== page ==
[Dave Birch] There’s a front page story in today’s New York Times titled “As People Shun High Bank Fees, Wal-Mart Unexpectedly Gains”.

Americans say they are fed up with banks. They are protesting on Wall Street and raising a ruckus over outsize fees. Now there is a surprising beneficiary: Wal-Mart.

[From Wal-Mart Benefits From Anger Over Banking Fees – NYTimes.com]

Two things struck me about this story. The first thing is that use of the word “unexpectedly”. This is a little harsh on Wal-Mart, don’t you think? It makes it sound as if they had invested considerable time and money developing their Money Center businesses just in the vague hope that they might attract some business in future. Come on – credit (sic) where credit is due. Wal-Mart saw a business they thought they could compete in, and went for it. That’s competition for you. “Unexpectedly” makes it sound like the weather changed.

The second thing is that what the people quoted in the story are doing at Wal-Mart is not “banking” at all. It is, by and large, payments. The story says, clearly, thank Wal-Mart has “no intention” of reviving its plans to become a bank in the US, although it has obtained bank charters in Canada and Mexico. All of which brings me back to the question about whether payments are part of banking or not, a recurring theme in my blogging over the years. This is being discussed at more elevated levels than my e-jotting.

[Simon Newstead, managing director, head of FI market & business strategy, Global Transaction Services, RBS] says, “There is nothing like new competition and emerging technology to stimulate a focus on product development.”

[From Do Banks Have a Place in the Future of Payments? – Bank Systems & Technology]

This is spot on, and one of key conclusions that I drew from last year’s Centre for the Study of Financial Innovation (CSFI) Research Fellowship in Payments, which was kindly supported by Visa Europe. There was a clear sentiment from the roundtable participants that creating a regulatory environment that allowed more competition around the utility business of payments was more likely to lead to good outcomes than having regulators attempt to determine what the payments business should look like. The European Commission itself has decided the same, which is why it is getting frustrated at slow progress.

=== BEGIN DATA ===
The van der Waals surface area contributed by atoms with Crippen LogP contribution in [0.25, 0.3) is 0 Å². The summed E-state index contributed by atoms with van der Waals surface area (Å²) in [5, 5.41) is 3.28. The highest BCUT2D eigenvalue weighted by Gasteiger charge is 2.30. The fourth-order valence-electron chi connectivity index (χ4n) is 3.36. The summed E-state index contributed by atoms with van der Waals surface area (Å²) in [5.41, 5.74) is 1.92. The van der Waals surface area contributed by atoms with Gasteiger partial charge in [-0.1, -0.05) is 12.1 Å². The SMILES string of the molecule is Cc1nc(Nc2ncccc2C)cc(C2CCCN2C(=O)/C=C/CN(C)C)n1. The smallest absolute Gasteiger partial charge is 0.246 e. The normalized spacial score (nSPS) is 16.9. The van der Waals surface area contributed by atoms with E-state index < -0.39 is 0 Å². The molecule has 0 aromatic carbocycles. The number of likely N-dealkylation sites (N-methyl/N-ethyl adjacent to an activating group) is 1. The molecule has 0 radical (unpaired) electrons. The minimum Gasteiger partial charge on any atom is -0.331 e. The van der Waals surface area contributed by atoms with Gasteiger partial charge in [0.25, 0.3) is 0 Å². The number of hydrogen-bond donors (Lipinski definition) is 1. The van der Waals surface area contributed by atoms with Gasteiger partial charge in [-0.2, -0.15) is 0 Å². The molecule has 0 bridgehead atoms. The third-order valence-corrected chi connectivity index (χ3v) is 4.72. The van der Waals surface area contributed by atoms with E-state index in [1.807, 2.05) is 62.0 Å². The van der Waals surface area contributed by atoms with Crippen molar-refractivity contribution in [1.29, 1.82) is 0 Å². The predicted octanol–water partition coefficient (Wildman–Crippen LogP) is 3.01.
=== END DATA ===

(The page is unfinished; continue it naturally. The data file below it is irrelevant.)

The EC has opened an antitrust investigation into whether the European Payments Council (EPC) is blocking new, non-bank, players from entering the online payments market.

[From Finextra: EC launches antitrust investigation into EPC and e-payments market]

Personally, I’ve not seen any evidence that this is case, but that doesn’t mean anything really. If there was a top secret conspiracy to prevent innovation new players from taking on the banks, they’d hardly publicise it! My position is that the EPC comes from the world of banking, and banks take a long time to agree on new co-opetive platforms. I think the Commission is probably wrong to assume anti-competitive behaviour. The point is that we should be getting more competition, and we are, but the market is moving slowly. Banks, as much as anyone else, need to focus on this because payments are a significant cost to banks.

Olivier Denecker of McKinsey… Payments = 30% of the €150 billion cost base of EU banks… What struck me as Olivier talked is that banks don’t view payments as a separate product stream.

[From The Financial Services Club’s Blog: Banking as components or integrators]